Odds & Ends
The staff at London’s historic Victoria and Albert Museum has canceled an experimental concert by British grindcore band Napalm Death over fears the noise could damage the 104-year-old building. The show was to be a collaboration between ceramic artist Keith Harrison and the famed death metal musicians. The band’s high-decibel set was supposed to be played on a sculptural sound system which was intended to disintegrate under the stress. Unfortunately museum officials called off the one-time performance at the V&A’s Europe Galleries over architectural concerns. “A further safety inspection has revealed concerns that the high level of decibels generated by the concert would damage the historic fabric of the building,” they said in a statement. Napalm Death, which has released 14 albums over the last 30 years, had hoped the innovative project would merge extreme metal and art.
Thousands of speeding tickets issued along a stretch of the M42 motorway outside of Coventry were in danger of being dismissed—because traffic signs there allegedly used the wrong font. According to London’s Telegraph, a group of lawyers was challenging all speeding tickets issued in the area over the past six years. An official “Traffic Signs Regulations and General Directions” document was produced by the government in 2002. The 447-page document sets standards to which new, digital, variable speed limit traffic signs must adhere. Since the signs in question, located on two sections of roadway west of Coventry, used a skinnier and slightly taller font than the one mentioned in the directions, a group of lawyers and traffic consultants said tickets issued to motorists based on those signs could be null and void. After an eight-week investigation, during which no speeding tickets of any kind were issued, police determined the signs were within government parameters. A spokesperson for the Crown Prosecution Service told reporters, “We do not believe that any convictions will be overturned. All of the convictions related to these signs were legally sound.”
Everyone knows you can’t yell “Fire!” in a crowded room. Well, apparently you can’t yell “Bingo!” in a crowded bingo parlor—certainly not when you don’t have bingo. An off-duty police officer working security in Covington, Ky., cited 18-year-old Austin Whaley for disorderly conduct after he entered a bingo hall packed with mostly elderly women on Feb. 6 and yelled “Bingo!” “This caused the hall to quit operating since they thought someone had won,” Park Hills Police Sgt. Richard Webster wrote on his citation. “This delayed the game by several minutes and caused alarm to patrons.” Whaley was asked to apologize to the angry bingo crowd, but he refused and was issued the citation. “When [the players] realized it wasn’t a real bingo, they started hooting and hollering and yelling and cussing. People take their bingo very seriously,” Webster said. Whaley appeared in Kenton District Court earlier this month and could have faced 90 days in jail or a $250 fine for his outburst. Instead, District Judge Douglas Grothaus suspended the sentence and ordered Whaley not to say the word “bingo” for six months. “He was remorseful in court,” Grothaus told the Cincinnati Enquirer. “He was obviously a good kid who hadn’t been in trouble before. With all the other things that happen in the court system and the families you’re dealing with, you’ve got to keep a sense of humor.”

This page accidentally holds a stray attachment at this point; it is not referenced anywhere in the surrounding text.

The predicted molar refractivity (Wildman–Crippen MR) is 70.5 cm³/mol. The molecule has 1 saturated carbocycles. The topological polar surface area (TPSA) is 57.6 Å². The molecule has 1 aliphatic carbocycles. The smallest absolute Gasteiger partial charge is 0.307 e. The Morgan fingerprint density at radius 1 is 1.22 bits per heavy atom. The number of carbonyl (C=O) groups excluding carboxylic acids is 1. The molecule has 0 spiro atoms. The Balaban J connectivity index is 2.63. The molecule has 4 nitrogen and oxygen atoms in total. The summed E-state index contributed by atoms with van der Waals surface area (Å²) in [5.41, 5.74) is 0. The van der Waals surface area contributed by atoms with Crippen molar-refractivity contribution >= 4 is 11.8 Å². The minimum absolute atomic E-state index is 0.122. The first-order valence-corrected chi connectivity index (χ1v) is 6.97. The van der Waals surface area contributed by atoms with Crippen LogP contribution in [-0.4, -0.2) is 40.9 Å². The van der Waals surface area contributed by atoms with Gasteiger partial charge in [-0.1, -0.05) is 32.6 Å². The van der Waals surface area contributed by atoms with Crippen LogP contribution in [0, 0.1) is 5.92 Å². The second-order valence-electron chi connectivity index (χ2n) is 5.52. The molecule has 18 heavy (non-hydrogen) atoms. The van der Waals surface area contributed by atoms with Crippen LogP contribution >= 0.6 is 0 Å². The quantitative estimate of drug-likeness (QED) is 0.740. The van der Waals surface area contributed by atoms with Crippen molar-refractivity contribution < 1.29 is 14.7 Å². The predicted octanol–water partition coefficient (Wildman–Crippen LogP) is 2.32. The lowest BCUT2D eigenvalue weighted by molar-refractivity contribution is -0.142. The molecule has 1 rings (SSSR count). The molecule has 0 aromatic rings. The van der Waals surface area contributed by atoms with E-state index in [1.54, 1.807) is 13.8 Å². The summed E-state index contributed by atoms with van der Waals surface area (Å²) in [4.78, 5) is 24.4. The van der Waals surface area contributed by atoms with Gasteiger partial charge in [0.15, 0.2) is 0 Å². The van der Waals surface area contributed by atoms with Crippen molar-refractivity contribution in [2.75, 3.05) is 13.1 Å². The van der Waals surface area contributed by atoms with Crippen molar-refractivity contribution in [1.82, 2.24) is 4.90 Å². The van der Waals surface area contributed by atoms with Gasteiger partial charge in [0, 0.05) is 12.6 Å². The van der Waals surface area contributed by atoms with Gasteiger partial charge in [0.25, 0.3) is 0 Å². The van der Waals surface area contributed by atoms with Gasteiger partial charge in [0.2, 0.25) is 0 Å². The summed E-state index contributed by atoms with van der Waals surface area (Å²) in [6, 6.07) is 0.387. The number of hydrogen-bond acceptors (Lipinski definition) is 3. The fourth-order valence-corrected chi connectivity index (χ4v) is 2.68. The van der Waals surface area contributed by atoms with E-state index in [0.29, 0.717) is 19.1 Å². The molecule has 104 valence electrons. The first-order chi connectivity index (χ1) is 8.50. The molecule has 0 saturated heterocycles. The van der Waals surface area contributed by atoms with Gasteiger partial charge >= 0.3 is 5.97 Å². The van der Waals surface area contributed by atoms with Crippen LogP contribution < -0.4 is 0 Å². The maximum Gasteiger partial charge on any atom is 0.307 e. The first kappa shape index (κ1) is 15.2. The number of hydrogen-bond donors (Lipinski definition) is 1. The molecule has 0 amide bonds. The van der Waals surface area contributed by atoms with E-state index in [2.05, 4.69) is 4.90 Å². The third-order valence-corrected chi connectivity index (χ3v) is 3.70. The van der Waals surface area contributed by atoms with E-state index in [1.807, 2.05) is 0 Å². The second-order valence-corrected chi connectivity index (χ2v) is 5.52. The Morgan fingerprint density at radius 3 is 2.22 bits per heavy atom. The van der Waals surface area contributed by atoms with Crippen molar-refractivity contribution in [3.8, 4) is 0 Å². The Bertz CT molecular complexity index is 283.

A high school is asking teenage boys to knock it off with the Axe Body Spray. Freedom High School in Bethlehem reports one of its students was taken to the hospital after being exposed to the heavily fragranced aerosol deodorant. Now officials are ordering students to stop coating themselves in Axe while at school. A statement posted on the school’s website explained, “The purpose of this posting is to make all parents, staff and students aware of a medical issue involving a Freedom High School student having an extreme allergy to Axe Body Spray. This allergy is potentially life threatening for this student. Most recently this student has been transported to the hospital by ambulance for emergency medical treatment due to this student being exposed to Axe Body Spray while attending school.”
Compiled by Devin D. O'Leary. Email your weird news to firstname.lastname@example.org.
The Wonder of Learning Exhibit at New Mexico Museum of Natural History and Science
The Wonder of Learning Exhibit documents the successful early childhood education programs in Reggio Emilia, Italy. The city funneled large amounts of money into a unique program that encourages children to study what they love. The success of this program is seen as an inspiration for early childhood education around the world. Come to the New Mexico Museum of Natural History and Science to Explore the exhibit and join the dialouge about early childhood education.
The Link Between Animal Abuse and Human Violence at National Hispanic Cultural Center
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